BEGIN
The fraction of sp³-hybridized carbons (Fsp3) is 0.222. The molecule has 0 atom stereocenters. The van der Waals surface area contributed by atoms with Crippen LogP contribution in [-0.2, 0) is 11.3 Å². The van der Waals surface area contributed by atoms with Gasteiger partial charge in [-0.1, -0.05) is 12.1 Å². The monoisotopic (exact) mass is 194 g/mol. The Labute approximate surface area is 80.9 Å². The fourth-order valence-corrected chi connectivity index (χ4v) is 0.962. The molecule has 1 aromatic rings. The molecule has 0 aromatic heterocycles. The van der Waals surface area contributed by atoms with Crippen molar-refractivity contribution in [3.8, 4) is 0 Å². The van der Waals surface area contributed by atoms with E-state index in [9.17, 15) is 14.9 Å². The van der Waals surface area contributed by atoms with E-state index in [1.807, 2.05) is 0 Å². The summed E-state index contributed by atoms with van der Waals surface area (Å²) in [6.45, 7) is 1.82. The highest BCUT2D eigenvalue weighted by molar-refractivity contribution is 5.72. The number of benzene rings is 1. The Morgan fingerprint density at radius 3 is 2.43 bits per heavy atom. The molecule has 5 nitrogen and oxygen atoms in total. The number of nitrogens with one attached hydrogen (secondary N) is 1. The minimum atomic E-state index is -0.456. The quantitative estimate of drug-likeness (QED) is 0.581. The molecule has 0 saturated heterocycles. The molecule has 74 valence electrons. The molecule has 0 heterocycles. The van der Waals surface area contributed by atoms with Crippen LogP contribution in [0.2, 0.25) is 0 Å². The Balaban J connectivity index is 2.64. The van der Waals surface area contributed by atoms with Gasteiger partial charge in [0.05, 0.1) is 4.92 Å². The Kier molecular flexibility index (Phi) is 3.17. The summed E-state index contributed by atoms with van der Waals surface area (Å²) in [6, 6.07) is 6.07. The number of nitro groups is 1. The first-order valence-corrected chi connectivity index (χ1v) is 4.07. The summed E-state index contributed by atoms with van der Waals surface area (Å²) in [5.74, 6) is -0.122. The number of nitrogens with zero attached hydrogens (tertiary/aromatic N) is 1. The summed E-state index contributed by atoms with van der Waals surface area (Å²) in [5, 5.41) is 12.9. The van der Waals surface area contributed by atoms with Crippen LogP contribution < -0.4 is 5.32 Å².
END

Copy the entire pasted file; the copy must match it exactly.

The fraction of sp³-hybridized carbons (Fsp3) is 0.222. The molecule has 0 atom stereocenters. The van der Waals surface area contributed by atoms with Crippen LogP contribution in [-0.2, 0) is 11.3 Å². The van der Waals surface area contributed by atoms with Gasteiger partial charge in [-0.1, -0.05) is 12.1 Å². The monoisotopic (exact) mass is 194 g/mol. The Labute approximate surface area is 80.9 Å². The fourth-order valence-corrected chi connectivity index (χ4v) is 0.962. The molecule has 1 aromatic rings. The molecule has 0 aromatic heterocycles. The van der Waals surface area contributed by atoms with Crippen molar-refractivity contribution in [3.8, 4) is 0 Å². The van der Waals surface area contributed by atoms with E-state index in [9.17, 15) is 14.9 Å². The van der Waals surface area contributed by atoms with E-state index in [1.807, 2.05) is 0 Å². The summed E-state index contributed by atoms with van der Waals surface area (Å²) in [6.45, 7) is 1.82. The highest BCUT2D eigenvalue weighted by molar-refractivity contribution is 5.72. The number of benzene rings is 1. The Morgan fingerprint density at radius 3 is 2.43 bits per heavy atom. The molecule has 5 nitrogen and oxygen atoms in total. The number of nitrogens with one attached hydrogen (secondary N) is 1. The minimum atomic E-state index is -0.456. The quantitative estimate of drug-likeness (QED) is 0.581. The molecule has 0 saturated heterocycles. The molecule has 74 valence electrons. The molecule has 0 heterocycles. The van der Waals surface area contributed by atoms with Crippen LogP contribution in [0.2, 0.25) is 0 Å². The Balaban J connectivity index is 2.64. The van der Waals surface area contributed by atoms with Gasteiger partial charge in [0.05, 0.1) is 4.92 Å². The Kier molecular flexibility index (Phi) is 3.17. The summed E-state index contributed by atoms with van der Waals surface area (Å²) in [6, 6.07) is 6.07. The number of nitro groups is 1. The first-order valence-corrected chi connectivity index (χ1v) is 4.07. The summed E-state index contributed by atoms with van der Waals surface area (Å²) in [5.74, 6) is -0.122. The number of nitrogens with zero attached hydrogens (tertiary/aromatic N) is 1. The summed E-state index contributed by atoms with van der Waals surface area (Å²) in [5, 5.41) is 12.9. The van der Waals surface area contributed by atoms with Crippen LogP contribution < -0.4 is 5.32 Å².